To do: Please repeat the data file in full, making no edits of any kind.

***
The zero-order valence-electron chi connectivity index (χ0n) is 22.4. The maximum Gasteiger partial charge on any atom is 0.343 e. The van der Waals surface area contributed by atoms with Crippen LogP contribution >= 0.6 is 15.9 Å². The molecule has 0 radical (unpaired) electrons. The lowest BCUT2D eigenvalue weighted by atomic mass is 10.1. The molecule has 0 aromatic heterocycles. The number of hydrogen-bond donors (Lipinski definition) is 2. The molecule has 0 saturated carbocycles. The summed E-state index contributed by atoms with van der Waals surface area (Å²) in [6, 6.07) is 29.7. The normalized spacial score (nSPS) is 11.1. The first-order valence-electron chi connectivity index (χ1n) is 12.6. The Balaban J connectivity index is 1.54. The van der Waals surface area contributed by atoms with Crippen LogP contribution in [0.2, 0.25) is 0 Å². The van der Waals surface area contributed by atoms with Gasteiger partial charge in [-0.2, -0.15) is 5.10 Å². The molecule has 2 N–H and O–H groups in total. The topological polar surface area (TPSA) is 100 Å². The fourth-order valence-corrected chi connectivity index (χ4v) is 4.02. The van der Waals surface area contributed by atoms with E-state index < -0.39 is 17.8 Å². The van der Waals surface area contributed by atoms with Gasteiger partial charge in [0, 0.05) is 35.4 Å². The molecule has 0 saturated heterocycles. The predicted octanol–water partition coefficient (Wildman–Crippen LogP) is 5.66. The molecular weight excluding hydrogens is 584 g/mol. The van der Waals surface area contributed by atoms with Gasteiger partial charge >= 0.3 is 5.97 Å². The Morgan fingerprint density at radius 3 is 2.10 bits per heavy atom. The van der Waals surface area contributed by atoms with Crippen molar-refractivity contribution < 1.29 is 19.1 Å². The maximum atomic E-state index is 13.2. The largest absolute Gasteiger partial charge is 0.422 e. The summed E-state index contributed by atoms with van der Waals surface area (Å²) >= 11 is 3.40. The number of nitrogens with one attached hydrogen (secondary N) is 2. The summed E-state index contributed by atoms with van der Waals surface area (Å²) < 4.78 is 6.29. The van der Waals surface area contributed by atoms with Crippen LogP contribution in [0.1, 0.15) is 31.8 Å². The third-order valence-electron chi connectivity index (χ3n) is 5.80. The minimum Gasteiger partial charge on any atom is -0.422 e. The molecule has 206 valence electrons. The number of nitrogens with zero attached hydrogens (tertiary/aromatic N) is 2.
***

The zero-order valence-electron chi connectivity index (χ0n) is 22.4. The maximum Gasteiger partial charge on any atom is 0.343 e. The van der Waals surface area contributed by atoms with Crippen LogP contribution >= 0.6 is 15.9 Å². The molecule has 0 radical (unpaired) electrons. The lowest BCUT2D eigenvalue weighted by atomic mass is 10.1. The molecule has 0 aromatic heterocycles. The number of hydrogen-bond donors (Lipinski definition) is 2. The molecule has 0 saturated carbocycles. The summed E-state index contributed by atoms with van der Waals surface area (Å²) in [6, 6.07) is 29.7. The normalized spacial score (nSPS) is 11.1. The first-order valence-electron chi connectivity index (χ1n) is 12.6. The Balaban J connectivity index is 1.54. The van der Waals surface area contributed by atoms with Crippen LogP contribution in [0.2, 0.25) is 0 Å². The van der Waals surface area contributed by atoms with Gasteiger partial charge in [-0.2, -0.15) is 5.10 Å². The molecule has 2 N–H and O–H groups in total. The topological polar surface area (TPSA) is 100 Å². The fourth-order valence-corrected chi connectivity index (χ4v) is 4.02. The van der Waals surface area contributed by atoms with E-state index < -0.39 is 17.8 Å². The van der Waals surface area contributed by atoms with Gasteiger partial charge in [0, 0.05) is 35.4 Å². The molecule has 0 saturated heterocycles. The predicted octanol–water partition coefficient (Wildman–Crippen LogP) is 5.66. The molecular weight excluding hydrogens is 584 g/mol. The van der Waals surface area contributed by atoms with Gasteiger partial charge >= 0.3 is 5.97 Å². The Morgan fingerprint density at radius 3 is 2.10 bits per heavy atom. The van der Waals surface area contributed by atoms with Crippen molar-refractivity contribution < 1.29 is 19.1 Å². The maximum atomic E-state index is 13.2. The largest absolute Gasteiger partial charge is 0.422 e. The summed E-state index contributed by atoms with van der Waals surface area (Å²) >= 11 is 3.40. The number of nitrogens with one attached hydrogen (secondary N) is 2. The summed E-state index contributed by atoms with van der Waals surface area (Å²) < 4.78 is 6.29. The van der Waals surface area contributed by atoms with Crippen LogP contribution in [0.1, 0.15) is 31.8 Å². The third-order valence-electron chi connectivity index (χ3n) is 5.80. The minimum Gasteiger partial charge on any atom is -0.422 e. The molecule has 206 valence electrons. The number of nitrogens with zero attached hydrogens (tertiary/aromatic N) is 2.